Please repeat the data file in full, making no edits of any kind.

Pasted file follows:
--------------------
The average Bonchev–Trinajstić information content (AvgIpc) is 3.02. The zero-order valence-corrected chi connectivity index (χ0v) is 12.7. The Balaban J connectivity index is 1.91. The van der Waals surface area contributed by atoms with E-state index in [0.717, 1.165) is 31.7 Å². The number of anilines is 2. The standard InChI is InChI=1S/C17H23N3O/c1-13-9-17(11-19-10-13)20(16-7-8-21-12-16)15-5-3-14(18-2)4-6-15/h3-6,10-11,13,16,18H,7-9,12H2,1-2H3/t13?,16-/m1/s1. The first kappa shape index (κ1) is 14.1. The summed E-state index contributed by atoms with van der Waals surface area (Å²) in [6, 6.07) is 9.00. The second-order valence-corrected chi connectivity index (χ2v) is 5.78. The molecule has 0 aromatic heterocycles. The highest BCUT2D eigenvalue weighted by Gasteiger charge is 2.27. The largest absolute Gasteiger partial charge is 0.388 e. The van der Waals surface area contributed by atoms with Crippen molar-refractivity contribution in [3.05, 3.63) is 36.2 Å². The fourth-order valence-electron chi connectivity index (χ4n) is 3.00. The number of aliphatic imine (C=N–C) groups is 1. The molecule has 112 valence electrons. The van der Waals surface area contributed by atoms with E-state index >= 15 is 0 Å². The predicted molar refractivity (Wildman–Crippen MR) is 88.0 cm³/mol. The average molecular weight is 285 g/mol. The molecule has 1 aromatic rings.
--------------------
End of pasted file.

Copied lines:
The average Bonchev–Trinajstić information content (AvgIpc) is 3.02. The zero-order valence-corrected chi connectivity index (χ0v) is 12.7. The Balaban J connectivity index is 1.91. The van der Waals surface area contributed by atoms with E-state index in [0.717, 1.165) is 31.7 Å². The number of anilines is 2. The standard InChI is InChI=1S/C17H23N3O/c1-13-9-17(11-19-10-13)20(16-7-8-21-12-16)15-5-3-14(18-2)4-6-15/h3-6,10-11,13,16,18H,7-9,12H2,1-2H3/t13?,16-/m1/s1. The first kappa shape index (κ1) is 14.1. The summed E-state index contributed by atoms with van der Waals surface area (Å²) in [6, 6.07) is 9.00. The second-order valence-corrected chi connectivity index (χ2v) is 5.78. The molecule has 0 aromatic heterocycles. The highest BCUT2D eigenvalue weighted by Gasteiger charge is 2.27. The largest absolute Gasteiger partial charge is 0.388 e. The van der Waals surface area contributed by atoms with Crippen molar-refractivity contribution in [3.05, 3.63) is 36.2 Å². The fourth-order valence-electron chi connectivity index (χ4n) is 3.00. The number of aliphatic imine (C=N–C) groups is 1. The molecule has 112 valence electrons. The van der Waals surface area contributed by atoms with E-state index >= 15 is 0 Å². The predicted molar refractivity (Wildman–Crippen MR) is 88.0 cm³/mol. The average molecular weight is 285 g/mol. The molecule has 1 aromatic rings.